like Ugandan Archbishop Henry Luke Orombi preach against the powers of
darkness, expose evil in government, and even in churches in our own
nation as missionaries to America, and warn people while compassionately
inviting them to Christ. Why? Because pastors are like watchmen on the
wall (Ezekiel 33) required by God to sometimes we must warn of coming
danger, even if others cry “Off limits!” To do otherwise is to be
disobedient to our calling. God says if there is harm to his people
because the watchmen were silent they will have the blood of the people
on their hands. This is a sobering warning to pastors and trumps any
criticism of being “too political.”
Yet the challenge of discernment is acknowledged. What must we do?
(1) Pastors must represent no man but God and party but His Kingdom.
We therefore refuse to be used as pawns by any political party. We are
aware of Psalms 2 that the rulers of this world conspire against God and
His Son. We study. We pray. We speak, therefore, when we must, on
behalf of the truths of God’s Word to help people.
(2) Pastors must diagnose the presenting ill to discover the real
issue beneath it. Only then do we speak. Diagnosis requires prayer,
wisdom, courage, and the leading of the Lord. Speaking requires courage
and counting the cost. If it is a real or potential spiritual harm
coming from the presenting issues of culture or politics, then we must
deliver the diagnosis and offer the cure in the Person of Jesus Christ
and His Word. If I happen to yell “Warning!” and the demon under the
cloak of culture is a straw-man then I have expended my pastoral
capitol, perhaps compromising my ability to preach into real or more
critical situations. But if it is not a straw-man, and instead an
instrument of the “devil, the flesh or the world” that would further mar
the image of God in man or further distance us from God, then woe to me
if I speak not.
So we must preach, even when the culture labels our message “off
limits.” We will live with that criticism because we are pastors and we
follow One and His disciples who also were criticized (and crucified)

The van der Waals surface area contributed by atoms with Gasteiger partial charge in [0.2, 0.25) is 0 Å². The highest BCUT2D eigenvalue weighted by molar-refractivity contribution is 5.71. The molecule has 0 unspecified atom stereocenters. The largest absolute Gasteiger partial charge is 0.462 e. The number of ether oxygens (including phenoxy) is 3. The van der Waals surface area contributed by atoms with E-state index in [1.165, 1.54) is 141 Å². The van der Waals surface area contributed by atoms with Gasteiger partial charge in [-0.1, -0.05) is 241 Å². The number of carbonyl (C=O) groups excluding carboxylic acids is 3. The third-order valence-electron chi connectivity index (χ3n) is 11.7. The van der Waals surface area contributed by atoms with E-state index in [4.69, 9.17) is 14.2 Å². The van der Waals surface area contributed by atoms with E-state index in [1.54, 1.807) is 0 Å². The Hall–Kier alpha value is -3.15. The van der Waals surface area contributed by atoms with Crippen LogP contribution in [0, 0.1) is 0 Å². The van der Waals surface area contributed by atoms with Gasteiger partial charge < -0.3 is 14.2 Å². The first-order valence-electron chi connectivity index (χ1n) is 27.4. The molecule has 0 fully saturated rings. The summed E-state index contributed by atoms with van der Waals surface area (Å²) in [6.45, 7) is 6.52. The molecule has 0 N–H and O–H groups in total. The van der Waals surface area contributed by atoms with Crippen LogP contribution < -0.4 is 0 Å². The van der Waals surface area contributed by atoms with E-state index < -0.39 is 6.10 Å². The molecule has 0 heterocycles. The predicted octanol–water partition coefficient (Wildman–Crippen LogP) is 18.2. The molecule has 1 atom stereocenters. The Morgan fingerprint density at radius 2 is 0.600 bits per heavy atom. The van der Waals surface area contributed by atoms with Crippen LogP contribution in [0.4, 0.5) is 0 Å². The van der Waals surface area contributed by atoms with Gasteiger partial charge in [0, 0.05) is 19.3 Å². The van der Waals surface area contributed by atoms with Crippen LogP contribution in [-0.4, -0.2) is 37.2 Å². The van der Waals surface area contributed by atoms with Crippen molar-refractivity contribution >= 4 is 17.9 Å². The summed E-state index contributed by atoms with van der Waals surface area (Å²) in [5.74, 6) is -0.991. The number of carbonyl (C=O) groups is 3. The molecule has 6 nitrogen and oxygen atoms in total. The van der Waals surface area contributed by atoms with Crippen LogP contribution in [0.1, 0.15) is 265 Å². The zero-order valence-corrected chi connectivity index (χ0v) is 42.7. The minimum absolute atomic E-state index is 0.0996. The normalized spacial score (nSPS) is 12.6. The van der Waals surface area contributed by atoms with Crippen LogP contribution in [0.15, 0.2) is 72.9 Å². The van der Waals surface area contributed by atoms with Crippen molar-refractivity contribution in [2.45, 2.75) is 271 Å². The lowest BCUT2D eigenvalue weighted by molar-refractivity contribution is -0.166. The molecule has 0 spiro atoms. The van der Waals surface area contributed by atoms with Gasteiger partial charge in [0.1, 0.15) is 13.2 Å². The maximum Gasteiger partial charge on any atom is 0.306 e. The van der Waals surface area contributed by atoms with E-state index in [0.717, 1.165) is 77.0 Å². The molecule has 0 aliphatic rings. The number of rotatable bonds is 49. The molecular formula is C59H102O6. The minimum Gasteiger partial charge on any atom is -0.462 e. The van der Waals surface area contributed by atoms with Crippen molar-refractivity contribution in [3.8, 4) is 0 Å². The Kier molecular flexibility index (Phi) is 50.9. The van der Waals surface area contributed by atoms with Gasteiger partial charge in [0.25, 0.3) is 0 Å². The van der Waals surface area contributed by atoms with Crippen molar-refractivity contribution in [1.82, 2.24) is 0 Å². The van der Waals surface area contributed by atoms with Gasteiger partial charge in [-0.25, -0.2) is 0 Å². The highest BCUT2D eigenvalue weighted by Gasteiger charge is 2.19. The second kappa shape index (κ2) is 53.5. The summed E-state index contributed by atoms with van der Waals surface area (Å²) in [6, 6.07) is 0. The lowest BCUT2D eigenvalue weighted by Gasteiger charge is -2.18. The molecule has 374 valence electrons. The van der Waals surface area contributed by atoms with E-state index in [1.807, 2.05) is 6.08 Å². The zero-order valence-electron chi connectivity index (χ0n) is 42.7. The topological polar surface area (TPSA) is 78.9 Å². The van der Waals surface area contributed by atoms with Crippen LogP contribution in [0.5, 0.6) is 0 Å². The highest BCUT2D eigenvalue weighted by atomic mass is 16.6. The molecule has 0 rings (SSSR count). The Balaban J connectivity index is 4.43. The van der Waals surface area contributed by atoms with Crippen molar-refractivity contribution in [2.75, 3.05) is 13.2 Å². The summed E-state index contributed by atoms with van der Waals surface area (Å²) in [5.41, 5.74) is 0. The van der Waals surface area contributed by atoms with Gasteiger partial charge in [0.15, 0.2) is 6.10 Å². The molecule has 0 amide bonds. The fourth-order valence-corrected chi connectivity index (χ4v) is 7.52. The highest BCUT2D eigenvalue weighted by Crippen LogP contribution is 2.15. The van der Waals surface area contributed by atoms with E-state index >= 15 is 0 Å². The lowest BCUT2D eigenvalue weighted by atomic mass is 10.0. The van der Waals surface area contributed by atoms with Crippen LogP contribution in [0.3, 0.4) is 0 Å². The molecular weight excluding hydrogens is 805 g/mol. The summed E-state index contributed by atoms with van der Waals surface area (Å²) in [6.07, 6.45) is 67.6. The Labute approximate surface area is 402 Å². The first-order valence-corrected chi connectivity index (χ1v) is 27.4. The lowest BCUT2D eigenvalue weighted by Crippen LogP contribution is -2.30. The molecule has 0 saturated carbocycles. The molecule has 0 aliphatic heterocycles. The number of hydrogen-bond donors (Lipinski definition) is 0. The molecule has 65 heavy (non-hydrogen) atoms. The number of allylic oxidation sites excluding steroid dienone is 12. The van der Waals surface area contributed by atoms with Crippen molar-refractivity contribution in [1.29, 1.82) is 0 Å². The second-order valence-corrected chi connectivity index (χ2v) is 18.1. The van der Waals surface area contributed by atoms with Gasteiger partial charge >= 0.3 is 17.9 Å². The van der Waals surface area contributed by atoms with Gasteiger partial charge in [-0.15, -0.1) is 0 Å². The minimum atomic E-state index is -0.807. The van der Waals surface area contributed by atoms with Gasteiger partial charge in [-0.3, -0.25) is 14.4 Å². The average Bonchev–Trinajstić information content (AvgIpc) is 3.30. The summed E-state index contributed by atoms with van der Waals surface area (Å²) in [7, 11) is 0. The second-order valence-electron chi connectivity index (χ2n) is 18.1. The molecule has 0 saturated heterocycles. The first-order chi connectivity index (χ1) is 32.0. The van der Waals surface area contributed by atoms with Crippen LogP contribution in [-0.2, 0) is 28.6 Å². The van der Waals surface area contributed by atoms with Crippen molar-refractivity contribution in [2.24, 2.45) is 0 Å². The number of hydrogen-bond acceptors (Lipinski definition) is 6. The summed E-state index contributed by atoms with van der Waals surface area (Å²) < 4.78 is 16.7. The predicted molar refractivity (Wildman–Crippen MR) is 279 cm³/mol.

for assuming an authority that challenged theirs.
(3) Pastors must pray for each situation that startles our
shepherding instincts, and weigh whether a given issue is an assault on
our conscience worth exposing. It is understood that some matters are
just politics or a reflection of a sick culture, and a pathology more
ably addressed by other men and women.
(4) Pastors must ground their preaching in God’s Word, the Bible. We
have no authority apart from His Word. We must also always offer the way
out through the Gospel of Jesus Christ. To do less is to be embroiled
in the political debate. But preaching with an conclusion that leads to
freedom in Christ is above the storm, where it should be.
My pulpit (including this column) is not for sale to any political
party. I care not a whit for using my position to promote any political
agenda. I do care for souls. That is my job. And I will preach. That is my calling.
Jesus said that we need to be as wise as serpents and harmless as
doves (Matthew 10:16). Thomas Watson, one the most pastoral of 17th century Puritans said of this passage in his Body of Divinity, “To understand worldly affairs is the wisdom of the serpent; yet to not neglect the soul is the innocence of the dove.”
Dangers exist on all sides for the pastor. But, who said the job
would be easy? Yet to silence the pastor in any realm is to cause the
Church to retreat into a secluded ghetto where we can no longer be salt
and light in the world. And that cannot be. We are pastors. We are
shepherds. We comfort the afflicted and on occasion may afflict the
comfortable, as it is sometimes put. The ground of our ministry is love
from a pure conscience. Let us not abandon our post as long as God gives
us the strength to stand. Let us be silent no more.